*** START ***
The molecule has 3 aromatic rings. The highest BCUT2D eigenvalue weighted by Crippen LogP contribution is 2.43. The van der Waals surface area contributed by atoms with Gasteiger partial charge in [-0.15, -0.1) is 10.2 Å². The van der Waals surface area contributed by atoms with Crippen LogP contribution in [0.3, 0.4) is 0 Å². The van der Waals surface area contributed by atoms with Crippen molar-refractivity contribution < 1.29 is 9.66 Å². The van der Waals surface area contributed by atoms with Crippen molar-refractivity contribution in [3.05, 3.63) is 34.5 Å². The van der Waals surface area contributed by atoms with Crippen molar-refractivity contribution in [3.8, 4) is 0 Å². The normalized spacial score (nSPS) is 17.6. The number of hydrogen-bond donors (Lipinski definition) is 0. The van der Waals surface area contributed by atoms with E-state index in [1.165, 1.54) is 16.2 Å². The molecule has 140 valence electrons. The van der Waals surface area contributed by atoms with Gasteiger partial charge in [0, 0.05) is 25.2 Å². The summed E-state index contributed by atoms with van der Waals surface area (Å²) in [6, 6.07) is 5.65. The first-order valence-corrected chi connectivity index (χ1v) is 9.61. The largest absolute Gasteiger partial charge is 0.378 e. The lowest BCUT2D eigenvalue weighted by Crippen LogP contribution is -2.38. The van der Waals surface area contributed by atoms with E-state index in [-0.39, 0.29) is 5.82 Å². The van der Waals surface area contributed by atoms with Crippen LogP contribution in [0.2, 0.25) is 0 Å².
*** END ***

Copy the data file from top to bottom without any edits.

The molecule has 3 aromatic rings. The highest BCUT2D eigenvalue weighted by Crippen LogP contribution is 2.43. The van der Waals surface area contributed by atoms with Gasteiger partial charge in [-0.15, -0.1) is 10.2 Å². The van der Waals surface area contributed by atoms with Crippen LogP contribution in [0.3, 0.4) is 0 Å². The van der Waals surface area contributed by atoms with Crippen molar-refractivity contribution < 1.29 is 9.66 Å². The van der Waals surface area contributed by atoms with Crippen molar-refractivity contribution in [3.05, 3.63) is 34.5 Å². The van der Waals surface area contributed by atoms with Crippen molar-refractivity contribution in [3.8, 4) is 0 Å². The normalized spacial score (nSPS) is 17.6. The number of hydrogen-bond donors (Lipinski definition) is 0. The van der Waals surface area contributed by atoms with E-state index in [1.165, 1.54) is 16.2 Å². The molecule has 140 valence electrons. The van der Waals surface area contributed by atoms with Gasteiger partial charge in [0, 0.05) is 25.2 Å². The summed E-state index contributed by atoms with van der Waals surface area (Å²) in [6, 6.07) is 5.65. The first-order valence-corrected chi connectivity index (χ1v) is 9.61. The largest absolute Gasteiger partial charge is 0.378 e. The lowest BCUT2D eigenvalue weighted by Crippen LogP contribution is -2.38. The van der Waals surface area contributed by atoms with E-state index in [-0.39, 0.29) is 5.82 Å². The van der Waals surface area contributed by atoms with Crippen LogP contribution in [0.2, 0.25) is 0 Å².